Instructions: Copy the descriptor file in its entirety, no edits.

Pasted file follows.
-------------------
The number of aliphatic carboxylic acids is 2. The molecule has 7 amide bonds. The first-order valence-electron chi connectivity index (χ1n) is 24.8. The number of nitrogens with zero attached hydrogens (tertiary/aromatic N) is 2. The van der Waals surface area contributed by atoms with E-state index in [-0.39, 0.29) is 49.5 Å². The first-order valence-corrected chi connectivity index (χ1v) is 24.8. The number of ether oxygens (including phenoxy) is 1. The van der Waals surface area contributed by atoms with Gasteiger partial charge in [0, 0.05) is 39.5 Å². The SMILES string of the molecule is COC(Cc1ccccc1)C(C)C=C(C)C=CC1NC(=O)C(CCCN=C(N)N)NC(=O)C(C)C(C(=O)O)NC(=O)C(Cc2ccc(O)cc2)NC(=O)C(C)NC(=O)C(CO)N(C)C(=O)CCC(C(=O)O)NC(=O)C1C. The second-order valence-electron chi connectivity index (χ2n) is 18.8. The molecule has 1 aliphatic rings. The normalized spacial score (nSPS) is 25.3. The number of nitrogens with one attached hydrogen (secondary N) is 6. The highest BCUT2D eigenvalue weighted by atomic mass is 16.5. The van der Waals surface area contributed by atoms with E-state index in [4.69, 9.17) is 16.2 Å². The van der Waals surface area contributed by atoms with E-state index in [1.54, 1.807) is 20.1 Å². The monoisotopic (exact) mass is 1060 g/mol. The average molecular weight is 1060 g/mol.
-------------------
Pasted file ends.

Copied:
The number of aliphatic carboxylic acids is 2. The molecule has 7 amide bonds. The first-order valence-electron chi connectivity index (χ1n) is 24.8. The number of nitrogens with zero attached hydrogens (tertiary/aromatic N) is 2. The van der Waals surface area contributed by atoms with E-state index in [-0.39, 0.29) is 49.5 Å². The first-order valence-corrected chi connectivity index (χ1v) is 24.8. The number of ether oxygens (including phenoxy) is 1. The van der Waals surface area contributed by atoms with Gasteiger partial charge in [0, 0.05) is 39.5 Å². The SMILES string of the molecule is COC(Cc1ccccc1)C(C)C=C(C)C=CC1NC(=O)C(CCCN=C(N)N)NC(=O)C(C)C(C(=O)O)NC(=O)C(Cc2ccc(O)cc2)NC(=O)C(C)NC(=O)C(CO)N(C)C(=O)CCC(C(=O)O)NC(=O)C1C. The second-order valence-electron chi connectivity index (χ2n) is 18.8. The molecule has 1 aliphatic rings. The normalized spacial score (nSPS) is 25.3. The number of nitrogens with one attached hydrogen (secondary N) is 6. The highest BCUT2D eigenvalue weighted by atomic mass is 16.5. The van der Waals surface area contributed by atoms with E-state index in [4.69, 9.17) is 16.2 Å². The van der Waals surface area contributed by atoms with E-state index in [1.54, 1.807) is 20.1 Å². The monoisotopic (exact) mass is 1060 g/mol. The average molecular weight is 1060 g/mol.